Nonprofit organizations are created when an unmet need in the community has been identified. Nonprofits are not formed for personal gain, and all donations and money raised are placed back into the organization to fulfill and further the cause.
Some of the benefits of starting a nonprofit include:
- Discounted postal rates
- Tax-deductible contributions
- Tax-exempt financing
When starting a nonprofit in Arkansas, it may take anywhere between two weeks to three months to get up and running. This is because you’ll need to wait for your 501c3 tax exemption before you can participate in fundraising activities.
There are various types of nonprofits in the nonprofit sector. Some of the most well-known nonprofits in Arkansas are Safe Places Little Rock, WAL-MART ASSOCIATES IN CRITICAL NEED FUND, and Keep Kids Fire Safe Foundation.
Arkansas has approximately 16,075 nonprofit organizations, and the numbers are continually growing.
1. Select a name for your organization
One of the fundamental steps in getting your Arkansas nonprofit up and running is choosing a name for your corporation. Your nonprofit’s name is also its brand and the first thing that people will notice about your nonprofit.
Therefore, thought must be put into the name of your organization. Additionally, the organization’s name must comply with Arkansas naming requirements and guidelines such as:
- It must be noticeably different from other existing organizations or business entities in the state of Arkansas
- It must not mislead the public, and the purpose must be maintained as per the Articles of Incorporation
- It should not include offensive terms
- It does not need to include a designation like Inc, Incorporated, Ltd, or Company
Further guidance on choosing a name for your Arkansas nonprofit may be found on the Nonprofit Corporation Act – Section 401.
2. Nominate an Arkansas registered agent
All Arkansas nonprofits must appoint a registered agent. A registered agent is also referred to as a statutory or service of process agent.
The main role of an Arkansas registered agent is to receive legal or official documents on the nonprofit’s behalf.
You may appoint any individual as a registered agent, including yourself. However, they must meet the following requirements:
- The statutory agent must be a resident of the state of Arkansas
- The registered agent must remain available during business hours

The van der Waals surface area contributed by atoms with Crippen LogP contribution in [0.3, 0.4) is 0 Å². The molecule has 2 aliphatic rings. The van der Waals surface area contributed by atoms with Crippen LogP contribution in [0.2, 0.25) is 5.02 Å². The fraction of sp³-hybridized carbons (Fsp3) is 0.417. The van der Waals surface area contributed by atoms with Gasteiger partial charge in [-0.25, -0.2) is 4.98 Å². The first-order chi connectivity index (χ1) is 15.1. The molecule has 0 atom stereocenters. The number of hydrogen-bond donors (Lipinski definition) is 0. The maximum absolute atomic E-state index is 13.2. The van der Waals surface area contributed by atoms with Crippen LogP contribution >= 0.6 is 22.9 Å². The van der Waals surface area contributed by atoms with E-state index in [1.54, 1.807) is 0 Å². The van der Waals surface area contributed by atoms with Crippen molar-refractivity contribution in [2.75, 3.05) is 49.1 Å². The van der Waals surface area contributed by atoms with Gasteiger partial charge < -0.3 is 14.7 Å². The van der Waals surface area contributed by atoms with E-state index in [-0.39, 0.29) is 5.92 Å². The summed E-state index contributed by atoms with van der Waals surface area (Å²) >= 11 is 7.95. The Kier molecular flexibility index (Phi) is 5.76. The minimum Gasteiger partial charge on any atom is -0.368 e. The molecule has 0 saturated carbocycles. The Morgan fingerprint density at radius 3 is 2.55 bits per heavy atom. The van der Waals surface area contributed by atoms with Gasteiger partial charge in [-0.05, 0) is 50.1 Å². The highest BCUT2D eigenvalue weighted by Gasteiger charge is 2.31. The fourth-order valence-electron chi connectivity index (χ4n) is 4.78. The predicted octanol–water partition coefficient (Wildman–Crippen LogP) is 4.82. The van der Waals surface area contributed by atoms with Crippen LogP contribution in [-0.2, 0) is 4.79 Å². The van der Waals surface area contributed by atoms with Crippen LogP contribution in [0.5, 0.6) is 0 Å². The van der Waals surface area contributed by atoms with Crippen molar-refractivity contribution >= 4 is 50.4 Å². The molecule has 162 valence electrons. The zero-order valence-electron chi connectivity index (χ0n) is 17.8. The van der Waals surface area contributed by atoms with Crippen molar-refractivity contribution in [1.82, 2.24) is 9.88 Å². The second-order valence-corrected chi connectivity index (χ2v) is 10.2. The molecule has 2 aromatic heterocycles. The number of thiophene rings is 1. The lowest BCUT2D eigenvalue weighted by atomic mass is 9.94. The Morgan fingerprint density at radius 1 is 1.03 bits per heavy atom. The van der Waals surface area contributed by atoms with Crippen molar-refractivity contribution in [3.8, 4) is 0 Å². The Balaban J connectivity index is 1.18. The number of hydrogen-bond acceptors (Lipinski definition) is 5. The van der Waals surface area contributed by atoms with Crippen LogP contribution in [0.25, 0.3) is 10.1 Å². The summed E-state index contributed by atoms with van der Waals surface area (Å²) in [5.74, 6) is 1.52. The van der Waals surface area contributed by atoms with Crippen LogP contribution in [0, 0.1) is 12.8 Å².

- The service of process agent must be authorized to conduct business in the state
3. Recruit your board members
When running a nonprofit organization, you need to have an organizational structure in place to govern the operations of the corporation and ensure that all dealings are above board. This is why nonprofits need directors.
Once the directors are recruited, they form a board of directors after coming together. The president, treasurer, and secretary are the officers that need to be nominated and are considered individuals with the authority to carry out certain functions on the nonprofit’s behalf.
The board is formed by bringing together the directors and officers and ultimately creates the structure for your nonprofit in Arkansas.
The structure of the Arkansas 501c3 corporation must include:
- A treasurer
- A secretary
- A president
- A minimum of three directors not related to each other
It is possible for one individual to hold more than one office.
4. Consent to bylaws and conflict of interest policy
As mentioned earlier, it is the responsibility of the board of directors to govern the Arkansas nonprofit according to rules that apply on a federal and state level.
In order to do this, rules need to be put in place. These rules are referred to as the organization’s bylaws. The rules must be compiled when the board meets for the first time and are imperative for the nonprofit formation process.
The person or persons creating the bylaws must be familiar with both federal and state law that oversees the operation of a tax-exempt corporation.
Arkansas nonprofits are not required to file bylaws with the state, but a copy of the bylaws must be kept on file and used as the nonprofit’s internal operating manual.
You’ll also need to provide a copy of the bylaws to the IRS website when applying for tax exemption.
The only time the bylaws are not required is if you are applying for tax exemption using Form 1023-EZ, used by small businesses.
Additionally, the nonprofit needs to have a Conflict of Interest policy. This policy is there to make sure that any and all decisions made by the board during board meetings are always in line with the nonprofit’s purpose or organization’s mission statement and not motivated by personal agendas.
5. Select an Arkansas nonprofit startup corporation structure